Vietnam Billion-Dollar Illegal Gambling Ring Likely Focused on Sports Betting

Posted on: April 27, 2019, 09:13h. 

Last updated on: April 27, 2019, 09:13h.

Vietnam police arrested at least 22 people this week in connection with a massive $1.28 billion gambling ring that may have involved hundreds of thousands of user accounts. It is believed to be the largest illegal online gaming operation ever in the East Asian nation.

Vietnam’s President Nguyen Phu Trong has led a crackdown on illegal gaming and corruption. (Image: Nguoi Viet)

Twelve of the suspects ran the operation with one of them — still to be named publicly — seen as the mastermind of the scheme. He was described by authorities as a foreigner.

The suspects were detained on charges of gambling or organizing gambling after hundreds of police officers carried out multiple searches in the past seven days at locations nationwide.

People were questioned in Hanoi, Ho Chi Minh City and in five provinces. Based on initial reports, the ring involved betting on soccer games and other sporting events.

The Thanh Nien newspaper provided few details on the inquiry but reported that police said the ring was very “sophisticated.” It was also “difficult to detect” because funds were hidden by using bank accounts with smaller balances, the newspaper said.

Online patrons went onto a website and paid legal currency in exchange for virtual money that was kept in covert accounts. Some of those involved hired people to open bank accounts for them in secret so they could take part in the operation.

To further complicate the inquiry, organizers used a server which was located outside of Vietnam, police said.

Generally, World Cup or European championships in soccer have led to increased illegal gambling operations in Vietnam, according to the Agence France-Presse, citing unnamed law enforcement sources.

Illegal Gambling, Corruption

This week’s arrests and raids come after another widespread crackdown on a separate $420 million illegal gambling ring. It has involved high-ranking Vietnamese government officials.

Dang Anh Tuan, 49, chief inspector of Vietnam’s Information Ministry, was arrested Thursday by local authorities in connection with that gambling ring.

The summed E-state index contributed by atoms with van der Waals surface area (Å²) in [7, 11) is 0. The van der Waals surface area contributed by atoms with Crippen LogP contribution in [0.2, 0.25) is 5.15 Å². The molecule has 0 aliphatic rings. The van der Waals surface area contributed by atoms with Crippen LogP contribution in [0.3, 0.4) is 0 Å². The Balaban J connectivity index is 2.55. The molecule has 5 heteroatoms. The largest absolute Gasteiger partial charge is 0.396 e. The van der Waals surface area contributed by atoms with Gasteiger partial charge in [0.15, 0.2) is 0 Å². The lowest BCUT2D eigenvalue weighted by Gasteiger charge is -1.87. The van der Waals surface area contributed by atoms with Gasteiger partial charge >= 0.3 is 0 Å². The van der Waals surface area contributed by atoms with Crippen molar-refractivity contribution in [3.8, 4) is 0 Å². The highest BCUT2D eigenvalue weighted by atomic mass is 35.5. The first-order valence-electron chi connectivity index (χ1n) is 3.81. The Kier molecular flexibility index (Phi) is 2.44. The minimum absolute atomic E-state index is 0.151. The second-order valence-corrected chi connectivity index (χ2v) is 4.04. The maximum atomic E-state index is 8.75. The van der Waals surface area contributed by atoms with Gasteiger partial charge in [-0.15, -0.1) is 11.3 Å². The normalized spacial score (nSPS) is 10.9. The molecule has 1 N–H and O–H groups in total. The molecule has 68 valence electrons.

He is suspected of violating laws on taking undue advantage of his government post — which he has held since 2015, according to Vn Express International. He allegedly failed to act promptly after gambling violations were discovered as far back as 2016.

Police in Phu Tho Province initially uncovered the gambling ring in 2016 after looking into a related fraud case. As their inquiry expanded, last year officials arrested Phan Van Vinh, a former director of the General Police Department, and Nguyen Thanh Hoa, a former director of the Department for High-Tech Crime Prevention.

The pair was put on trial. They were found guilty of “abusing power or position in the performance of official duties.”

Vinh was sentenced to nine years in prison and Hoa was sentenced to 10 years. Both were fined VND100 million (US $4,300).

That ring in total involved over 90 people with many of them paying fines or sentenced to prison.

In an unrelated case, police earlier this month searched an illegal gambling den located in a wooded area in Gia Lai Province. Approximately 130 gamblers were found and later held by authorities, according to local news reports. Police also seized about VND300 million (US $12,900).

In still another series of arrests, Vietnam police — also this month — arrested three South Korean men in connection with an online illegal gambling ring. It involved about 8.6 billion KRW (US $7.3 million).

Under Vietnam’s leader, Nguyen Phu Trong, the communist nation has undertaken a far-reaching investigation into corruption and illegal gambling.

Since 2011, Trong was general secretary of the Communist Party and in October was named the nation’s president. This week, it was revealed that Trong, 75, is hospitalized for an unidentified illness.

Casinos Attract Foreigners, Wealthier Residents

Legal gambling is also opening up in Vietnam. As of January, residents with sufficient incomes could wager in their own country at a brick-and-mortar venue — at least during a three-year test period — in the new Corona Casino on Phu Quoc Island.